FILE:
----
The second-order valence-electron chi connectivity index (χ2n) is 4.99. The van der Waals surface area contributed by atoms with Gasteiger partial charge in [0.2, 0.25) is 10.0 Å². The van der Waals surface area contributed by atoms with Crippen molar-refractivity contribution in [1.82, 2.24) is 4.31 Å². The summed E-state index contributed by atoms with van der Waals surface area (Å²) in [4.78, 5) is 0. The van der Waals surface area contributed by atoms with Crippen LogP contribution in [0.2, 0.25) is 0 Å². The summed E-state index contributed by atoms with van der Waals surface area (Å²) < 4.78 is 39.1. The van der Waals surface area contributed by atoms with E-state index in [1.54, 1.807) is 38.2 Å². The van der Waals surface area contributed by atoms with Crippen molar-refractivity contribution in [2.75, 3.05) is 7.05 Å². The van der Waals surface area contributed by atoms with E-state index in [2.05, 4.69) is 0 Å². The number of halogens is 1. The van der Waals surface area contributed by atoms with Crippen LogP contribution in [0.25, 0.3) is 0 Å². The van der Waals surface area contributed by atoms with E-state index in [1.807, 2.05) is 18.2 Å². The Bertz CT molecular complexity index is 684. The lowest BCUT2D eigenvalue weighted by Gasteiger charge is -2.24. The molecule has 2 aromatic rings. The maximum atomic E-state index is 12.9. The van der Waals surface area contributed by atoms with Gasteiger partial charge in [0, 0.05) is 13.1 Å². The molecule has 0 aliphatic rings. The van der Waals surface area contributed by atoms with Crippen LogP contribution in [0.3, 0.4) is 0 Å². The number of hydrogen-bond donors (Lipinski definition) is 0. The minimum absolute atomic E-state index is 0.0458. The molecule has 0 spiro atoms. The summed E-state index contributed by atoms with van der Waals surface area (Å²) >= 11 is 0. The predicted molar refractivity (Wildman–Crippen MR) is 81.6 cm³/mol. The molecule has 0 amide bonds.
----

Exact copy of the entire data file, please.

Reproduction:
The second-order valence-electron chi connectivity index (χ2n) is 4.99. The van der Waals surface area contributed by atoms with Gasteiger partial charge in [0.2, 0.25) is 10.0 Å². The van der Waals surface area contributed by atoms with Crippen molar-refractivity contribution in [1.82, 2.24) is 4.31 Å². The summed E-state index contributed by atoms with van der Waals surface area (Å²) in [4.78, 5) is 0. The van der Waals surface area contributed by atoms with Crippen LogP contribution in [0.2, 0.25) is 0 Å². The summed E-state index contributed by atoms with van der Waals surface area (Å²) < 4.78 is 39.1. The van der Waals surface area contributed by atoms with E-state index in [1.54, 1.807) is 38.2 Å². The van der Waals surface area contributed by atoms with Crippen molar-refractivity contribution in [2.75, 3.05) is 7.05 Å². The van der Waals surface area contributed by atoms with E-state index in [2.05, 4.69) is 0 Å². The number of halogens is 1. The van der Waals surface area contributed by atoms with Crippen LogP contribution in [0.25, 0.3) is 0 Å². The van der Waals surface area contributed by atoms with E-state index in [1.807, 2.05) is 18.2 Å². The Bertz CT molecular complexity index is 684. The lowest BCUT2D eigenvalue weighted by Gasteiger charge is -2.24. The molecule has 2 aromatic rings. The maximum atomic E-state index is 12.9. The van der Waals surface area contributed by atoms with Gasteiger partial charge in [0, 0.05) is 13.1 Å². The molecule has 0 aliphatic rings. The van der Waals surface area contributed by atoms with Crippen LogP contribution in [0.3, 0.4) is 0 Å². The number of hydrogen-bond donors (Lipinski definition) is 0. The minimum absolute atomic E-state index is 0.0458. The molecule has 0 spiro atoms. The summed E-state index contributed by atoms with van der Waals surface area (Å²) >= 11 is 0. The predicted molar refractivity (Wildman–Crippen MR) is 81.6 cm³/mol. The molecule has 0 amide bonds.